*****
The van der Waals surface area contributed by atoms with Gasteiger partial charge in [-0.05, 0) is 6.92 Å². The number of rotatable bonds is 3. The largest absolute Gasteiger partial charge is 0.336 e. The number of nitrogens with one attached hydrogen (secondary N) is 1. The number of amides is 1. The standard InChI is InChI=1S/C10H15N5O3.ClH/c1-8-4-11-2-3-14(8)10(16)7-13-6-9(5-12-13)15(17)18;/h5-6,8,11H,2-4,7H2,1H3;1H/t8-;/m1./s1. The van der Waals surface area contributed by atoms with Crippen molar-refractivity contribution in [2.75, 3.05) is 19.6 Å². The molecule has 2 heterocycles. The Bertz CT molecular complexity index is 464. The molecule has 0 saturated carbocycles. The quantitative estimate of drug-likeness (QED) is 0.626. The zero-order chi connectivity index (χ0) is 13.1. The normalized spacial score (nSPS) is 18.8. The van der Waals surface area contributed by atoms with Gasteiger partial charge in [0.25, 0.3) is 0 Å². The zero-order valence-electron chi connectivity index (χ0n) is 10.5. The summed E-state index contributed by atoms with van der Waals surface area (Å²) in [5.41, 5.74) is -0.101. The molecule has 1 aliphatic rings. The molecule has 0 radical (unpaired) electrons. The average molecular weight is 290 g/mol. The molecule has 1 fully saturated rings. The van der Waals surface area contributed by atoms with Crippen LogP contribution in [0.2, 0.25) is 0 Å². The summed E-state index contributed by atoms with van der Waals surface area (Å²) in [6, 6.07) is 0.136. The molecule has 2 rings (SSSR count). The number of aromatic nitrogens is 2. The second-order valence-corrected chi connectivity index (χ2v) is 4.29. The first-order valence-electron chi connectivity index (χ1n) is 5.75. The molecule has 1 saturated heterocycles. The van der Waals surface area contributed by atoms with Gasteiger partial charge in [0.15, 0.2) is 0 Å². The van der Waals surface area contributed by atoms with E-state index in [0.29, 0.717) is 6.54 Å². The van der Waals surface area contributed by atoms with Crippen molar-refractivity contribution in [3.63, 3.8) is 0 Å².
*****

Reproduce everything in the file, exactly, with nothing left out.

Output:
The van der Waals surface area contributed by atoms with Gasteiger partial charge in [-0.05, 0) is 6.92 Å². The number of rotatable bonds is 3. The largest absolute Gasteiger partial charge is 0.336 e. The number of nitrogens with one attached hydrogen (secondary N) is 1. The number of amides is 1. The standard InChI is InChI=1S/C10H15N5O3.ClH/c1-8-4-11-2-3-14(8)10(16)7-13-6-9(5-12-13)15(17)18;/h5-6,8,11H,2-4,7H2,1H3;1H/t8-;/m1./s1. The van der Waals surface area contributed by atoms with Crippen molar-refractivity contribution in [2.75, 3.05) is 19.6 Å². The molecule has 2 heterocycles. The Bertz CT molecular complexity index is 464. The molecule has 0 saturated carbocycles. The quantitative estimate of drug-likeness (QED) is 0.626. The zero-order chi connectivity index (χ0) is 13.1. The normalized spacial score (nSPS) is 18.8. The van der Waals surface area contributed by atoms with Gasteiger partial charge in [0.25, 0.3) is 0 Å². The zero-order valence-electron chi connectivity index (χ0n) is 10.5. The summed E-state index contributed by atoms with van der Waals surface area (Å²) in [5.41, 5.74) is -0.101. The molecule has 1 aliphatic rings. The molecule has 0 radical (unpaired) electrons. The average molecular weight is 290 g/mol. The molecule has 1 fully saturated rings. The van der Waals surface area contributed by atoms with Crippen LogP contribution in [0.2, 0.25) is 0 Å². The summed E-state index contributed by atoms with van der Waals surface area (Å²) in [6, 6.07) is 0.136. The molecule has 2 rings (SSSR count). The number of aromatic nitrogens is 2. The second-order valence-corrected chi connectivity index (χ2v) is 4.29. The first-order valence-electron chi connectivity index (χ1n) is 5.75. The molecule has 1 saturated heterocycles. The van der Waals surface area contributed by atoms with Gasteiger partial charge in [0.15, 0.2) is 0 Å². The van der Waals surface area contributed by atoms with E-state index in [0.29, 0.717) is 6.54 Å². The van der Waals surface area contributed by atoms with Crippen molar-refractivity contribution in [3.63, 3.8) is 0 Å².